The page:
Source: The Pittsburgh Press
Teams representing the University of Texas and Whitman College of Walla Walla, Washington, won the 1955 National Intercollegiate Championship at contract bridge. More than 4000 students of 141 colleges and universities took part in the tournament.
Neither side vulnerable, South dealer
Opening lead: Q
One of the most difficult hands of the contest is shown today. South can make the contract against any defense, but he must start with an abnormal play. He must win the opening spade lead and knock out the ace of diamonds. Then he must take the second spade lead in dummy and lead a club to finesse the queen.
His next play is to return to dummy and lead a second club. If East comes up with the king, he is allowed to hold the trick. If East plays a low club, how ever, South takes the ace of clubs and then gives up a club trick to the king. This line of play gives South nine tricks, made up of three dubs and two in each of the other suits.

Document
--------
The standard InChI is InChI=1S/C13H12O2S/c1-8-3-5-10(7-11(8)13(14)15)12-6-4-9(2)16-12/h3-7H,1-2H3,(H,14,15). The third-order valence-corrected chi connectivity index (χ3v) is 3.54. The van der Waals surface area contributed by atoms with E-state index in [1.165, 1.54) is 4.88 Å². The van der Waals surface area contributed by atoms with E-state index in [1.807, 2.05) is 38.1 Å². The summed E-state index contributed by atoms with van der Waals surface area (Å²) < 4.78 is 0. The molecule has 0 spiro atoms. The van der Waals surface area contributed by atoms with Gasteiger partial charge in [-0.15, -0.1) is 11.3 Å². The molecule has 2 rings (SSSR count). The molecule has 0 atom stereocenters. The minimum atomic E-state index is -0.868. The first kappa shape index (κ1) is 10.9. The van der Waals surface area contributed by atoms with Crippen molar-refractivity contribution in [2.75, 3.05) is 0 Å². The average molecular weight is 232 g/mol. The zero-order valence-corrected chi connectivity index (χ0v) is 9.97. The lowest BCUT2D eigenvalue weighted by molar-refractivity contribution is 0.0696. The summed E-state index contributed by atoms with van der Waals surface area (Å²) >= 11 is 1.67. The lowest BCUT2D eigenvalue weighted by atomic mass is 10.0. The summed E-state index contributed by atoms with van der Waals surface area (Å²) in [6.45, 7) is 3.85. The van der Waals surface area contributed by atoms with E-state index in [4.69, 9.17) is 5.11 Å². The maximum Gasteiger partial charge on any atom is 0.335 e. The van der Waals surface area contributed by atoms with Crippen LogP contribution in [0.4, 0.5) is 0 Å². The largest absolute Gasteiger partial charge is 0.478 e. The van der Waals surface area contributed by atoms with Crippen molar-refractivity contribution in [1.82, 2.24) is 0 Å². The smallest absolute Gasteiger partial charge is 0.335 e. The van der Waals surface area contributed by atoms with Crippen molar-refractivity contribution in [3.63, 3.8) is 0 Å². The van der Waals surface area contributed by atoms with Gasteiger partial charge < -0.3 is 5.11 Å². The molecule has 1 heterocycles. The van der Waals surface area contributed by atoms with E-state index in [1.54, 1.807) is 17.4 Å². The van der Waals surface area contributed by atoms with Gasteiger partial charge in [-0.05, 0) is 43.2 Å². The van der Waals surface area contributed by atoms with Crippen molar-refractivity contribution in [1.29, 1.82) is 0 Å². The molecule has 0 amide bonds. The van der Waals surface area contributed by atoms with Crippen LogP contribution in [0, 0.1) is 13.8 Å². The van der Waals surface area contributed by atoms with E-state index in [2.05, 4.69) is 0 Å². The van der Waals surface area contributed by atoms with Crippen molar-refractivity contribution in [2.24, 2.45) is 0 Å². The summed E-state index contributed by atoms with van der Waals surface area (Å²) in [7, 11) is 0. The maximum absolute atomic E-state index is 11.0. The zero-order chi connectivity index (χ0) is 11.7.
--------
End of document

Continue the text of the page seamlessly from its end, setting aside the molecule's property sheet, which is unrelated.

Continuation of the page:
Now let’s see why the normal play of refusing the first spade rick will cost South the hand. South thinks he can make the same series of plays, but East has a trick up his sleeve. On the third spade lead, East makes the sensational discard of the king of clubs. After that play South can never make three club tricks without letting West in first.
Of course this is all double-dummyish. There aren’t many I players, whether college students or seasoned experts, who would think of ditching that king of clubs unless they knew in advance where all the cards were.
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